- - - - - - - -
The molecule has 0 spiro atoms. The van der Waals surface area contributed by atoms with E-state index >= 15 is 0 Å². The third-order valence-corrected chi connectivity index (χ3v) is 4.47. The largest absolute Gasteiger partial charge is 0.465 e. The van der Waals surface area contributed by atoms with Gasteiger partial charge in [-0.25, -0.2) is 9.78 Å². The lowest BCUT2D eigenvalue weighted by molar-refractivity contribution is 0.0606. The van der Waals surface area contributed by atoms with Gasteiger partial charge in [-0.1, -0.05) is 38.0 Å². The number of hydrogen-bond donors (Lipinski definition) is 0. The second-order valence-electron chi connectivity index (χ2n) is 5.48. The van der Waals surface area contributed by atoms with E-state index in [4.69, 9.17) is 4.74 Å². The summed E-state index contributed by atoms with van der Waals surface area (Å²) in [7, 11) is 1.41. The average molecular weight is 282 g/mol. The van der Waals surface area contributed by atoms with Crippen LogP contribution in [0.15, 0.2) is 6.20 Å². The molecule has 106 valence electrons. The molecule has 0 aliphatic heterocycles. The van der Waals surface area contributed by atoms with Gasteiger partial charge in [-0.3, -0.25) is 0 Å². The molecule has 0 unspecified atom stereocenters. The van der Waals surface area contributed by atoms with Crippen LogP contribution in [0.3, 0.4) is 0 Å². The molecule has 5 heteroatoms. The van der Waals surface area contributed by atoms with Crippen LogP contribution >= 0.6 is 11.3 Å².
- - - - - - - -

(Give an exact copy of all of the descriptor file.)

The molecule has 0 spiro atoms. The van der Waals surface area contributed by atoms with E-state index >= 15 is 0 Å². The third-order valence-corrected chi connectivity index (χ3v) is 4.47. The largest absolute Gasteiger partial charge is 0.465 e. The van der Waals surface area contributed by atoms with Gasteiger partial charge in [-0.25, -0.2) is 9.78 Å². The lowest BCUT2D eigenvalue weighted by molar-refractivity contribution is 0.0606. The van der Waals surface area contributed by atoms with Gasteiger partial charge in [-0.1, -0.05) is 38.0 Å². The number of hydrogen-bond donors (Lipinski definition) is 0. The second-order valence-electron chi connectivity index (χ2n) is 5.48. The van der Waals surface area contributed by atoms with E-state index in [4.69, 9.17) is 4.74 Å². The summed E-state index contributed by atoms with van der Waals surface area (Å²) in [7, 11) is 1.41. The average molecular weight is 282 g/mol. The van der Waals surface area contributed by atoms with Crippen LogP contribution in [0.15, 0.2) is 6.20 Å². The molecule has 106 valence electrons. The molecule has 0 aliphatic heterocycles. The van der Waals surface area contributed by atoms with Gasteiger partial charge in [-0.3, -0.25) is 0 Å². The molecule has 0 unspecified atom stereocenters. The van der Waals surface area contributed by atoms with Crippen LogP contribution in [0.3, 0.4) is 0 Å². The molecule has 5 heteroatoms. The van der Waals surface area contributed by atoms with Crippen LogP contribution >= 0.6 is 11.3 Å².